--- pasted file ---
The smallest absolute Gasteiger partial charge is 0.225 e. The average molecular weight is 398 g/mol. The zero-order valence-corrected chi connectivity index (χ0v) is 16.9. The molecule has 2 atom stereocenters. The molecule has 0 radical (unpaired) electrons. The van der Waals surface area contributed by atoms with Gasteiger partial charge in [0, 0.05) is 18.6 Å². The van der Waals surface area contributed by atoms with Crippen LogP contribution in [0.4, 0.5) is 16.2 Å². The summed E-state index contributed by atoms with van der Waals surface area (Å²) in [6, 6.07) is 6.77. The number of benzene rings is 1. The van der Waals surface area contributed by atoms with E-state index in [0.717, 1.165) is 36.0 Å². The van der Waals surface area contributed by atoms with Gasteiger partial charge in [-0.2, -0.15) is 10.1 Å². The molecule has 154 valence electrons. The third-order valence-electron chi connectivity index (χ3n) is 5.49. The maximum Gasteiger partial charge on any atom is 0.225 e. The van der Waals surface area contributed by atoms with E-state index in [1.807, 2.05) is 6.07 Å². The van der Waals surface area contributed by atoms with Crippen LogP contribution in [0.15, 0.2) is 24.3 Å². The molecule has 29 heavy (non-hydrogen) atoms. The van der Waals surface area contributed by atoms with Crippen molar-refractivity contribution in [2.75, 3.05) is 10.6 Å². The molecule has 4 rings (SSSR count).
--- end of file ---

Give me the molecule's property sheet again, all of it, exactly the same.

The smallest absolute Gasteiger partial charge is 0.225 e. The average molecular weight is 398 g/mol. The zero-order valence-corrected chi connectivity index (χ0v) is 16.9. The molecule has 2 atom stereocenters. The molecule has 0 radical (unpaired) electrons. The van der Waals surface area contributed by atoms with Gasteiger partial charge in [0, 0.05) is 18.6 Å². The van der Waals surface area contributed by atoms with Crippen LogP contribution in [0.4, 0.5) is 16.2 Å². The summed E-state index contributed by atoms with van der Waals surface area (Å²) in [6, 6.07) is 6.77. The number of benzene rings is 1. The van der Waals surface area contributed by atoms with E-state index in [0.717, 1.165) is 36.0 Å². The van der Waals surface area contributed by atoms with Gasteiger partial charge in [-0.2, -0.15) is 10.1 Å². The molecule has 154 valence electrons. The third-order valence-electron chi connectivity index (χ3n) is 5.49. The maximum Gasteiger partial charge on any atom is 0.225 e. The van der Waals surface area contributed by atoms with E-state index in [1.807, 2.05) is 6.07 Å². The van der Waals surface area contributed by atoms with Crippen LogP contribution in [0.15, 0.2) is 24.3 Å². The molecule has 29 heavy (non-hydrogen) atoms. The van der Waals surface area contributed by atoms with Crippen molar-refractivity contribution in [2.75, 3.05) is 10.6 Å². The molecule has 4 rings (SSSR count).